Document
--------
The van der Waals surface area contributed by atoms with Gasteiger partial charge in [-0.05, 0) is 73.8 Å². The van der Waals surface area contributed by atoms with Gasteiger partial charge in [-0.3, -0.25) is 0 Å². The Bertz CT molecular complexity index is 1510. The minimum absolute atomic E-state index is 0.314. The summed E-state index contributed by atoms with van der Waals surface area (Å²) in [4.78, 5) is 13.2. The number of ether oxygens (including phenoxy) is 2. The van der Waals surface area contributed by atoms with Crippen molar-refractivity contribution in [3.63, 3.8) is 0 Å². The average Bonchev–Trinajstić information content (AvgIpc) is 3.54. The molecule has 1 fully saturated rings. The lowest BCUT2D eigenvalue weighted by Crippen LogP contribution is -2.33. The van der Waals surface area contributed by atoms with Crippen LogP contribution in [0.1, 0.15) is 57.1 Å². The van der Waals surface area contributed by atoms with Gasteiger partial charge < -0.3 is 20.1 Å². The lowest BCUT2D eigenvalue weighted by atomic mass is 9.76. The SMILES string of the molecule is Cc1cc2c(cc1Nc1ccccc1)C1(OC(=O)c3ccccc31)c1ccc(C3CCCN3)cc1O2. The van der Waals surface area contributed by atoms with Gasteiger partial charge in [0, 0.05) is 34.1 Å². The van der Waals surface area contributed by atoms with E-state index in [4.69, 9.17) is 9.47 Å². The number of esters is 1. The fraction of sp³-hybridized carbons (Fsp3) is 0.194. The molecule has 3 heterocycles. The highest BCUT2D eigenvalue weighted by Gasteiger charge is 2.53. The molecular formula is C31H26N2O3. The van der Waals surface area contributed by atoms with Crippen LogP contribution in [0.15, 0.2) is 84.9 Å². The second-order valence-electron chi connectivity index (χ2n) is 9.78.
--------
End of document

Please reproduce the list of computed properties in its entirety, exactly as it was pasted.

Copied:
The van der Waals surface area contributed by atoms with Gasteiger partial charge in [-0.05, 0) is 73.8 Å². The van der Waals surface area contributed by atoms with Gasteiger partial charge in [-0.3, -0.25) is 0 Å². The Bertz CT molecular complexity index is 1510. The minimum absolute atomic E-state index is 0.314. The summed E-state index contributed by atoms with van der Waals surface area (Å²) in [4.78, 5) is 13.2. The number of ether oxygens (including phenoxy) is 2. The van der Waals surface area contributed by atoms with Crippen molar-refractivity contribution in [3.63, 3.8) is 0 Å². The average Bonchev–Trinajstić information content (AvgIpc) is 3.54. The molecule has 1 fully saturated rings. The lowest BCUT2D eigenvalue weighted by Crippen LogP contribution is -2.33. The van der Waals surface area contributed by atoms with Crippen LogP contribution in [0.1, 0.15) is 57.1 Å². The van der Waals surface area contributed by atoms with Gasteiger partial charge < -0.3 is 20.1 Å². The lowest BCUT2D eigenvalue weighted by atomic mass is 9.76. The SMILES string of the molecule is Cc1cc2c(cc1Nc1ccccc1)C1(OC(=O)c3ccccc31)c1ccc(C3CCCN3)cc1O2. The van der Waals surface area contributed by atoms with Gasteiger partial charge in [0, 0.05) is 34.1 Å². The van der Waals surface area contributed by atoms with E-state index in [4.69, 9.17) is 9.47 Å². The number of esters is 1. The fraction of sp³-hybridized carbons (Fsp3) is 0.194. The molecule has 3 heterocycles. The highest BCUT2D eigenvalue weighted by Gasteiger charge is 2.53. The molecular formula is C31H26N2O3. The van der Waals surface area contributed by atoms with Crippen LogP contribution in [0.15, 0.2) is 84.9 Å². The second-order valence-electron chi connectivity index (χ2n) is 9.78.